Jesus the Storm Stopper

As part of our church's "Introducing Jesus" preaching series, I spoke on "Jesus the Storm Stopper" this Sunday. You can listen to it here.

Here are the edited highlights...

Mark 4: Jesus the storm-stopper The Jews among whom Jesus lived were primarily an arable people: they worked the land and had little access to the sea, which came to represent danger and chaos in their minds and in their writings (Genesis 1:2, see also Revelation 21:1). Of course YHWH, their God, made the sea and was superior to it, as He is over all creation, and He used His might to rescue Israel from slavery in Egypt (Exodus 14:21). This event would stay in the minds of His people as history and metaphor (Isaiah 43:2, Psalm 89:8-9, Psalm 107:28-30).

After a day’s teaching by the Sea of Galilee (really a lake), Jesus instructed the disciples to take Him over to the other side. Storms can arrive suddenly because of the local geography, and they were in serious trouble. When they wake Jesus, He doesn’t help out with the bailing, and more significantly He doesn’t pray: He speaks to the wind and the sea, telling them to be still – and immediately they obey. And it turns out there is something scarier than being in a little boat in a raging storm: being in a little boat on a calm sea, with Jesus. 

His reaction seems harsh, “Why are you so afraid? Have you still no faith?” He’s indignant because at the start of the journey He said, “Let us go over to the other side.” He didn’t say, “Let us go down to the bottom of the sea” and it seems that for Him, a massive storm shouldn’t cause His words to be doubted. Whatever He sets out to do, He does: bringing comfort to the troubled, and trouble to the comfortable; healing to the sick... even rising from the dead on the third day after His execution. He calls us to believe Him, to have faith in what He has said, even when storms are raging. Why does He have this confidence, why should we?

The disciples are so afraid when Jesus calms the storm the are Jewish men, brought up to know the stories and songs of the Old Testament about God (see above). They know that what Jesus has just done, only God can do. This episode is one of many which caused Jesus’ first followers to realise who He really is:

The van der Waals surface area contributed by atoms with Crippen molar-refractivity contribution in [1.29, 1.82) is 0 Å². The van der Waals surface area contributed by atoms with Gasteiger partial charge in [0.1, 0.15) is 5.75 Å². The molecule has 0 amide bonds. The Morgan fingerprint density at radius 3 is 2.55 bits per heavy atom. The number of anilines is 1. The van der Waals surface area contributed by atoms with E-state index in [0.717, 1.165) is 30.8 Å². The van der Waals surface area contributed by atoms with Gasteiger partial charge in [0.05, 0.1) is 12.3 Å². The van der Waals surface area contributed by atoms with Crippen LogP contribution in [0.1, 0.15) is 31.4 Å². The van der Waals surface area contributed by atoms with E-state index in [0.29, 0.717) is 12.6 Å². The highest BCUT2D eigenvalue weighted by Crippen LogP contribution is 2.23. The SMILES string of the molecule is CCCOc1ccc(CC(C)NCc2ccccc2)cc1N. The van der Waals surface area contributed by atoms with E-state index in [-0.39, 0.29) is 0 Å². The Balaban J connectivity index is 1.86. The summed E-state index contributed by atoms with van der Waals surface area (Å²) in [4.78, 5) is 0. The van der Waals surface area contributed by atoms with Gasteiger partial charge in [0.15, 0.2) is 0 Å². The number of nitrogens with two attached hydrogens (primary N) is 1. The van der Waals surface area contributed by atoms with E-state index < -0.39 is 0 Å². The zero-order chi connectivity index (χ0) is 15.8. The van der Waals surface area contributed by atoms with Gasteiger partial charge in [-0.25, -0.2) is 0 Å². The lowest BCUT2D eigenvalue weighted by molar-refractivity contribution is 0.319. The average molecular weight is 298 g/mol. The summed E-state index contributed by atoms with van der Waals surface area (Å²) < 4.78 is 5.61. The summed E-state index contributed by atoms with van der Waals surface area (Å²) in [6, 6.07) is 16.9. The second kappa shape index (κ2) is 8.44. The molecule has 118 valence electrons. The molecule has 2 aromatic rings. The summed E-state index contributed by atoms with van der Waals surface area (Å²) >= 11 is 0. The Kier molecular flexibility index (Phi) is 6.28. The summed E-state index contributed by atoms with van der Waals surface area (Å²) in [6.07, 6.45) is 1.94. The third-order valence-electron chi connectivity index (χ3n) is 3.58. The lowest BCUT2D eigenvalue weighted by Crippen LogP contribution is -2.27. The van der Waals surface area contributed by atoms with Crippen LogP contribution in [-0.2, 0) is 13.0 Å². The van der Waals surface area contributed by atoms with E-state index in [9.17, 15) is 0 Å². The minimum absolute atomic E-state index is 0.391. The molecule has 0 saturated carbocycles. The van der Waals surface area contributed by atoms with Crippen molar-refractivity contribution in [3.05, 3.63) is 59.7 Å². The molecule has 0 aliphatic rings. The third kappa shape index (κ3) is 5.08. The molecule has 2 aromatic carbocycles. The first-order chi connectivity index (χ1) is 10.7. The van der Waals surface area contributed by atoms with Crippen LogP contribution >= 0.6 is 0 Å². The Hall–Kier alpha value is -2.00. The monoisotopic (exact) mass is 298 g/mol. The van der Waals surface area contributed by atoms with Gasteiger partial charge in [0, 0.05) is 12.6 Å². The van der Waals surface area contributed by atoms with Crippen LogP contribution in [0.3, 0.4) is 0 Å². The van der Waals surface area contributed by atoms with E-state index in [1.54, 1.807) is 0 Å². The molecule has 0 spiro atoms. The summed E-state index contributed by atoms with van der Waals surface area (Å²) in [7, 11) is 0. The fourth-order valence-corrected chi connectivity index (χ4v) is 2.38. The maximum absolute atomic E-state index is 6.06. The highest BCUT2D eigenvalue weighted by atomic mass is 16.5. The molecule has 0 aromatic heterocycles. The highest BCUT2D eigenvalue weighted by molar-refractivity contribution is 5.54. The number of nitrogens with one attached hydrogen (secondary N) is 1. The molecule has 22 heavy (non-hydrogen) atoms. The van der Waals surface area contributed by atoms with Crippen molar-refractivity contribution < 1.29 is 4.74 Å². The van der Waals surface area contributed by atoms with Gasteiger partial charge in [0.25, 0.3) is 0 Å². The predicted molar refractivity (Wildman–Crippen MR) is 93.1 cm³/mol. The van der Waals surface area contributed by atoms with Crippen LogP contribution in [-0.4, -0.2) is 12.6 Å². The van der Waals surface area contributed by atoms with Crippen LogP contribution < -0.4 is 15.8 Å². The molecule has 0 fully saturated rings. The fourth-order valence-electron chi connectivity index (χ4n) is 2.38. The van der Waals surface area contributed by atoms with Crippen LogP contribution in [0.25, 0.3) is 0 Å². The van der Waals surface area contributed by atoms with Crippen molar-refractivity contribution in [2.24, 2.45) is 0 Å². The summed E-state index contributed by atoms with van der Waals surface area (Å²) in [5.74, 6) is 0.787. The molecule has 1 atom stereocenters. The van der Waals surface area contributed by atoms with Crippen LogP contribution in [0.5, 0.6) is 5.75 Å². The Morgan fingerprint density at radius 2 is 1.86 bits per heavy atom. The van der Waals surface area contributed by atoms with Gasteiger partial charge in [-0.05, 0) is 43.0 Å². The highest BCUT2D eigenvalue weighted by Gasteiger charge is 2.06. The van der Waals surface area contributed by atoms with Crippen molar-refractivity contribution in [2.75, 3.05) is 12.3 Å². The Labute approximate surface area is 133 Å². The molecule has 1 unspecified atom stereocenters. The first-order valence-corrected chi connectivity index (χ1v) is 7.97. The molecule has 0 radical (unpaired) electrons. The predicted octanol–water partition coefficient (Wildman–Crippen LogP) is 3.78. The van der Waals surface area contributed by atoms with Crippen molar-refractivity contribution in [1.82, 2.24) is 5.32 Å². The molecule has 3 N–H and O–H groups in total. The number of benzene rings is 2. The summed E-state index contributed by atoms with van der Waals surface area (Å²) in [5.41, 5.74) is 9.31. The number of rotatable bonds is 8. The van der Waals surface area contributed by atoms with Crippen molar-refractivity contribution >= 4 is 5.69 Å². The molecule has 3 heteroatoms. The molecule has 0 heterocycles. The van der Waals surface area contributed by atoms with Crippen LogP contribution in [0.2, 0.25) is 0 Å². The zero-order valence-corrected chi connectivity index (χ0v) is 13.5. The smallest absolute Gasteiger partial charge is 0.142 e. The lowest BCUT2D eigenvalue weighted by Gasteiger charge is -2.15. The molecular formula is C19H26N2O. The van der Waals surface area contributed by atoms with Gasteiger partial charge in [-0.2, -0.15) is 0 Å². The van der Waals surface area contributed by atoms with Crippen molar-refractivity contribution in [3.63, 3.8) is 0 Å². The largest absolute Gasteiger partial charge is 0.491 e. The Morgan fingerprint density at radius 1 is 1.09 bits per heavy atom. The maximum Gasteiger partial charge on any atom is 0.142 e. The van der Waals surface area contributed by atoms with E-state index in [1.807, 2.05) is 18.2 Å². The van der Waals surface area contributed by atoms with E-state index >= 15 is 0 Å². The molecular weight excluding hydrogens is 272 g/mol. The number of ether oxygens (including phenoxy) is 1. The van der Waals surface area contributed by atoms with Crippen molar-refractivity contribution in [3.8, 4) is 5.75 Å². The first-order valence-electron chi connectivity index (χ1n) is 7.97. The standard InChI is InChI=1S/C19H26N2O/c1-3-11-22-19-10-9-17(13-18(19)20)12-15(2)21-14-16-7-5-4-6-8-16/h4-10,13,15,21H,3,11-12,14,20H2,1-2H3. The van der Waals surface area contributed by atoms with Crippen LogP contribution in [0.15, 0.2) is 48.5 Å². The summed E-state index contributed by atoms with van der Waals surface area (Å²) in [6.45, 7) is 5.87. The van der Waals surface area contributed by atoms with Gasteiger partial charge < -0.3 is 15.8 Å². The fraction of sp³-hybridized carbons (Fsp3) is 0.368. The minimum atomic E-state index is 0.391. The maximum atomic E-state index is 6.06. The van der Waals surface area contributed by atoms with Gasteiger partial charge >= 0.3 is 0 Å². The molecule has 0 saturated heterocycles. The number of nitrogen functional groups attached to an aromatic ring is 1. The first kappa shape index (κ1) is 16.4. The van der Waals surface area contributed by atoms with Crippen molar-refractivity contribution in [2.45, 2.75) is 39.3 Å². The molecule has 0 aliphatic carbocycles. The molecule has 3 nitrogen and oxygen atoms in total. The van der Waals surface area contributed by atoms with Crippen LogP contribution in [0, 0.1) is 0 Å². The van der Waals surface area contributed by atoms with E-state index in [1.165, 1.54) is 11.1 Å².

• With the same authority He showed here, He also offered forgiveness to sinners – something which Jews believed only God could do.
  • He brought teaching which didn’t offer another alternative perspective to the words of God, but was the definitive explanation of God’s intent.
  • And when the previously doubting Thomas saw Jesus resurrected from death, He fell to His knees and said, “My Lord, and my God” – and he was right.

Those who say that Jesus never claimed to be God haven’t read or understood the earliest and most trustworthy accounts of what He said and did. As we’re introducing Jesus we have to say, “He is God. God exists, and here He is.” It’s a staggering claim, which deserves careful consideration and takes time to digest.
Jesus being God challenges us, whatever we believe. It opposes the common view in our culture that Jesus is a shadowy figure from history who has influenced the past but is irrelevant now. It should also shake Christians out of the tempting mistake many make to place themselves at the centre of the world.

The Bible often says, “Don’t be afraid,” but it also says, “Fear God”. We live in a culture which says you shouldn’t fear anything, because we’ve put all our trust in ourselves but we do fear things, because of their perceived power: illness has the power to cause us pain and sorrow, social pressure has the power to isolate and embarrass us, a stormy sea has the power to drown us. But what if there was a person greater than those things, who came in to the world to take on the greatest of our enemies, sin and death, and totally defeated them? That strength and authority should provoke awe and wonder in us, and a certain kind of fear - but not terror. Fear and delight can coexist when you know that the mightiest one is for you. For the disciples, fear of waves and wind was replaced with fear of Jesus, a different kind of fear: one threatened them with death, the other offered life; one was an enemy, the other was their friend. That’s what it means to fear God.

What is frightening you, and how does Jesus match up to it? The worst thing the disciples could have done when the storm hit was to jump out of the boat, take their chances by themselves. Thoughtlessly as we just rush to fix everything ourselves, or intentionally in the pain of feeling that He has let us down by allowing this storm to come. But God has come into the storms of this world to save us. At these moments, fear and faith combine to help us make great choices to trust our powerful, faithful, caring God.